MICHAEL HYNES, BAHAMAS STORM SURVIVOR: We were expecting something a lot -- we were expecting something that was not what we're getting. I mean, sorry I'm trying to find words here. I'm just about to break down. But it's truly just -- there's no words. It's very hard to describe what's going on. I mean, we have been through hurricanes. Like we moved here in 2000. Nothing compares to what we went through just in the past two days.



LEMON: And look at that. Others forced to flee their homes as the flood waters rose. The warning is still holding. This storm is massive. It is unpredictable. And if you're anywhere in its path or anywhere near its path, you need to keep a careful eye on the forecast. Don't let your guards down.

We've got all the latest throughout our next two hours and all night long here on CNN. Our correspondents are out across the storm zone tonight. And with the eyes of the world on the Bahamas, how is President Trump reacting?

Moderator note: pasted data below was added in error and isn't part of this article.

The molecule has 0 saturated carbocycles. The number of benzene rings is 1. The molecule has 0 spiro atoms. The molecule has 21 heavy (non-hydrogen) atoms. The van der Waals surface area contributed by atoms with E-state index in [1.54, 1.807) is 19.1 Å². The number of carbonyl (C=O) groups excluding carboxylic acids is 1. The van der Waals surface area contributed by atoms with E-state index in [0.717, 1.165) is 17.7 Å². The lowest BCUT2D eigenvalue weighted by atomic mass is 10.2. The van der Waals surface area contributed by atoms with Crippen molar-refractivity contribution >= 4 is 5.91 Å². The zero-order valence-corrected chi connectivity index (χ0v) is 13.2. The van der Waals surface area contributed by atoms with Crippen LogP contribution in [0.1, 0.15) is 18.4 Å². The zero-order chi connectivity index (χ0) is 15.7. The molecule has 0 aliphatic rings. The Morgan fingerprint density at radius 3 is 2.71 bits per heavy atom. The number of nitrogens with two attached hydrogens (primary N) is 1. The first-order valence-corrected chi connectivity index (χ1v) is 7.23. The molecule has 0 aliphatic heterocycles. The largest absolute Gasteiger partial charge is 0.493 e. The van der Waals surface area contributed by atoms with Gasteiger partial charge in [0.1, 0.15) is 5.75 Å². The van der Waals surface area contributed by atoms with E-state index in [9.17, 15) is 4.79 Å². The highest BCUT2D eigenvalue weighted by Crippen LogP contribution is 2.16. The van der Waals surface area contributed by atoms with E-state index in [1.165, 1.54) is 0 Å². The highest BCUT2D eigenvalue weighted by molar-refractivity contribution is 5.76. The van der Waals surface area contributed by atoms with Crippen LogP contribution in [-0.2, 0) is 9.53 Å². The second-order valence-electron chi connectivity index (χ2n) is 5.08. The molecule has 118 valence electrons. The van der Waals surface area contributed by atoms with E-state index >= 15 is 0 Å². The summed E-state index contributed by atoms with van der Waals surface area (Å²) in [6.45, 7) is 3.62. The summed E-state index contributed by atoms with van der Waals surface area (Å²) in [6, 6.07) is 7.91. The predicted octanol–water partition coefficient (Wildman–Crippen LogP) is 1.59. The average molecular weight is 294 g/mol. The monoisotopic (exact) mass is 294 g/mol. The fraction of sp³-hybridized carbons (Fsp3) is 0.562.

Well, CNN asks the White House whether the president called the prime minister of the Bahamas. But we have had no response to our request for comment. The Prime Minister, Hubert Minnis saying this tonight.


UNIDENTIFIED FEMALE: Did President Trump called you?

HUBERT MINNIS, BAHAMIAN PRIME MINISTER: Personally, no. Not personally.


LEMON: Well, that as Jeffrey Byard, acting FEMA administrator said this to New Day today about media coverage of Hurricane Dorian.


JEFFREY BYARD, ACTING ADMINISTRATOR, FEMA: I want to thank the media for being just an outstanding partner. That is our biggest challenge right now, is making sure that these citizens are still taking Hurricane Dorian very, very seriously.


LEMON: I want you to compare that to the president railing about the media simply for reporting the fact that -- and the fact that his claim Alabama was likely to be impacted by Hurricane Dorian is not true.

The National Weather Service even corrected the president. But he insisted against all the facts that the news reports got it wrong. They didn't.

And we've got new and disturbing information tonight about the gunman who killed seven people in a Texas shooting rampage over the weekend. A law enforcement official tells CNN that the gunman purchased his weapon in a private sale which does not require a background check.

So, the question is, would closing the private gun sale loophole prevent shootings like this? And does Congress have the will to do something? It doesn't sound like it. The Senate Majority Leader Mitch McConnell says he won't put any gun bill on the Senate floor unless President Trump assures him, he'll sign it.